“What we found was quite interesting. When using the absolute physical activity definition 29% of our older men and women met the recommendations, while a whopping 71% did so when relative physical activity method was applied.  We do not know if this new method will help us identify people at risk of health problems better. That is something that we need to investigate in the future”, says Aspvik. Furthermore, researchers showed that fit older adults were more likely to meet the recommendations, regardless of the method used in assessment and women were more active than men at relative but not absolute intensities.

According to Aspvik the take-home message of the study is that ”physical activity recommendations are there for a reason and should in no way be negated, but how me measure the adherence to those recommendations, especially among older adults, should be considered and adjusted to the individual, because clearly one size does not fit all”.

Hallgeir Viken, researcher at CERG and Nils Petter Aspvik, researcher at Department of Sociology and Political Science

Physical fitness & brain power: Congrats Magnus Carlsen!

Linda ErnstsenMillions of people all over the world have followed the 2016 World Chess Championship game between the reigning world champion Magnus Carlsen from Norway and a challenger Sergey Karjakin from Russia that took place in New York City, USA between 11th and 30th of November. After twelve games the result was 6-6, meaning that tie breaks were to decide the match. And finally, last night on his 26th birthday, Carlsen won the four-game rapid chess tie break with 3-1. This was somewhat surprising for many, who did not consider Carlsen to be at his best during the last 12 matches, and twho believed that Karjakin was a great opponent throughout the championship.  When asked about the game by a Norwegian journalist, Karjakin said It was perhaps a mistake that I prepared for both the black and the white portions. I looked at many varieties. But in rapid chess it’s better to be in good shape. And I was not in good shape”.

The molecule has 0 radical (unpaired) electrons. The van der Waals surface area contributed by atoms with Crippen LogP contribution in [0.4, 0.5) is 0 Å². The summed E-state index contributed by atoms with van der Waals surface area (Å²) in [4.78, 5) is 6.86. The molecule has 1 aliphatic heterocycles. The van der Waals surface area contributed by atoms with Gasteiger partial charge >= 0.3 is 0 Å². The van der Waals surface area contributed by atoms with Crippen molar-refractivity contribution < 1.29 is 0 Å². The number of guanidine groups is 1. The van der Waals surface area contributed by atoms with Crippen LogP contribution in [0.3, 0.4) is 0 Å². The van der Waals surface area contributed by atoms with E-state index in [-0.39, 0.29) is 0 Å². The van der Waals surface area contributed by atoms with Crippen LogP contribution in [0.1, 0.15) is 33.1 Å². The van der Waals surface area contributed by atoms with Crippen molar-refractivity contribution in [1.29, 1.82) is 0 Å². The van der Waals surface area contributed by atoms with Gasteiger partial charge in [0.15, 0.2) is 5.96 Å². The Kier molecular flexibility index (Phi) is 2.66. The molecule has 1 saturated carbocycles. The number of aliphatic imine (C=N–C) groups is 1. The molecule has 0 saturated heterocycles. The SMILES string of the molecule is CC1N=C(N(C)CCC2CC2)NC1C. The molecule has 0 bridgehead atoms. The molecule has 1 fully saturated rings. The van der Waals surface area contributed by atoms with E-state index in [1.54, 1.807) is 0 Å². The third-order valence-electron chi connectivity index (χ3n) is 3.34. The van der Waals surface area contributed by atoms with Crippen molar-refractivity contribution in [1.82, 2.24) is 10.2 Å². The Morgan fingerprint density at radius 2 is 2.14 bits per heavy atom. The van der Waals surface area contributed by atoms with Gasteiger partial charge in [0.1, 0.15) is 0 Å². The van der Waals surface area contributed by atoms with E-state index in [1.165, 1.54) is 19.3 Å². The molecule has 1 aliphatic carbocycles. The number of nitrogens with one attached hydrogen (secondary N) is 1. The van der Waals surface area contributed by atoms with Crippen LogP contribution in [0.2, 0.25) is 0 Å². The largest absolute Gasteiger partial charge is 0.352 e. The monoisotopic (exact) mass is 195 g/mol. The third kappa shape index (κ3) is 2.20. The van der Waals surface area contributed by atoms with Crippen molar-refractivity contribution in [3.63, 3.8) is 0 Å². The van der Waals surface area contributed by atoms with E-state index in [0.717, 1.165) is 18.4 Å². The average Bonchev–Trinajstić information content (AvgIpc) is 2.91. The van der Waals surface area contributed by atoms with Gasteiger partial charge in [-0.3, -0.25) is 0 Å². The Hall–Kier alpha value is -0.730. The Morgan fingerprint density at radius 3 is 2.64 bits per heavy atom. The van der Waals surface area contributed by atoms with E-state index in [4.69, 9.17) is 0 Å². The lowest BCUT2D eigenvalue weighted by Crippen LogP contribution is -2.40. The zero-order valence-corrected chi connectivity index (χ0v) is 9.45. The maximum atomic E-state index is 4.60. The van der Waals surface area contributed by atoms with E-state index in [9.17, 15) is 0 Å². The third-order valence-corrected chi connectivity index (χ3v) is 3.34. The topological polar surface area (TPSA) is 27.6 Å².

Chess is a game that involves many aspects of high level cognition such as memory, attention, focus and problem solving. It is a demanding game that favors the physically fit during long matches and tournaments. Thus, the simple question many of us raise today is if Magnus Carlsen`s physical fitness level better than Sergey Karjakin`s? Research does support the association between cardiorespiratory fitness and cognitive function in healthy pre-adolescent children and middle-aged and older people.

Exercise is important as medicine for treatment of heart and lifestyle related diseases and for increasing the likelihood and preservation of good heart and brain throughout life. This is true even for the winners of the World Chess Championship.

We congratulate Magnus Carlsen who yet again is the world’s best chess player, and probably the world’s fittest chess player as well.